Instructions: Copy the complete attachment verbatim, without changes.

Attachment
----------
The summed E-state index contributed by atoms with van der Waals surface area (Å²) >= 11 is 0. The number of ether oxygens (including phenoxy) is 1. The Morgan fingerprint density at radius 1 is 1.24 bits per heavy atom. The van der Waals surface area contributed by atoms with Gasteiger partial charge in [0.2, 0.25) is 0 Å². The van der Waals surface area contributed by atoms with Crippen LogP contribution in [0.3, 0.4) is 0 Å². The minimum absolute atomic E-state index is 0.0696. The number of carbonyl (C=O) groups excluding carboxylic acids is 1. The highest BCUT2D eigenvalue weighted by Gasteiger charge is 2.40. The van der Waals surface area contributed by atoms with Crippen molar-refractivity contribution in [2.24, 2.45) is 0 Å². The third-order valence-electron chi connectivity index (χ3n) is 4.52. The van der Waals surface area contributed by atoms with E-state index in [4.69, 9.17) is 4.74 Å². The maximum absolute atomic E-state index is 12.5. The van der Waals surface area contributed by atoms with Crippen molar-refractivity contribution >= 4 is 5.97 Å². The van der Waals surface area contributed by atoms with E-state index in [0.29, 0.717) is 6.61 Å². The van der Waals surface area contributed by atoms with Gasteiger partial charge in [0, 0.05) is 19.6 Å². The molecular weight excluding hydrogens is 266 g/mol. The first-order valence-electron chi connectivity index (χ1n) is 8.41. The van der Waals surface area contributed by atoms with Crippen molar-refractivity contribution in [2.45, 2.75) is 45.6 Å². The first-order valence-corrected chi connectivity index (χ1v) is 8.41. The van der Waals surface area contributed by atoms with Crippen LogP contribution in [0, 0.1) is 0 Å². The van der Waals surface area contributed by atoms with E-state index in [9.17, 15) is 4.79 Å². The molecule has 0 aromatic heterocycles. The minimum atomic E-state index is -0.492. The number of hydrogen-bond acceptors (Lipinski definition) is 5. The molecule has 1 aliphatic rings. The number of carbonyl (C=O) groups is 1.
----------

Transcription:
The summed E-state index contributed by atoms with van der Waals surface area (Å²) >= 11 is 0. The number of ether oxygens (including phenoxy) is 1. The Morgan fingerprint density at radius 1 is 1.24 bits per heavy atom. The van der Waals surface area contributed by atoms with Gasteiger partial charge in [0.2, 0.25) is 0 Å². The van der Waals surface area contributed by atoms with Crippen LogP contribution in [0.3, 0.4) is 0 Å². The minimum absolute atomic E-state index is 0.0696. The number of carbonyl (C=O) groups excluding carboxylic acids is 1. The highest BCUT2D eigenvalue weighted by Gasteiger charge is 2.40. The van der Waals surface area contributed by atoms with Crippen molar-refractivity contribution in [2.24, 2.45) is 0 Å². The third-order valence-electron chi connectivity index (χ3n) is 4.52. The van der Waals surface area contributed by atoms with E-state index in [4.69, 9.17) is 4.74 Å². The maximum absolute atomic E-state index is 12.5. The van der Waals surface area contributed by atoms with Crippen molar-refractivity contribution >= 4 is 5.97 Å². The van der Waals surface area contributed by atoms with E-state index in [0.29, 0.717) is 6.61 Å². The van der Waals surface area contributed by atoms with Gasteiger partial charge in [0, 0.05) is 19.6 Å². The molecular weight excluding hydrogens is 266 g/mol. The first-order valence-electron chi connectivity index (χ1n) is 8.41. The van der Waals surface area contributed by atoms with Crippen molar-refractivity contribution in [2.45, 2.75) is 45.6 Å². The first-order valence-corrected chi connectivity index (χ1v) is 8.41. The van der Waals surface area contributed by atoms with Crippen LogP contribution in [0, 0.1) is 0 Å². The van der Waals surface area contributed by atoms with E-state index in [9.17, 15) is 4.79 Å². The molecule has 0 aromatic heterocycles. The minimum atomic E-state index is -0.492. The number of hydrogen-bond acceptors (Lipinski definition) is 5. The molecule has 1 aliphatic rings. The number of carbonyl (C=O) groups is 1.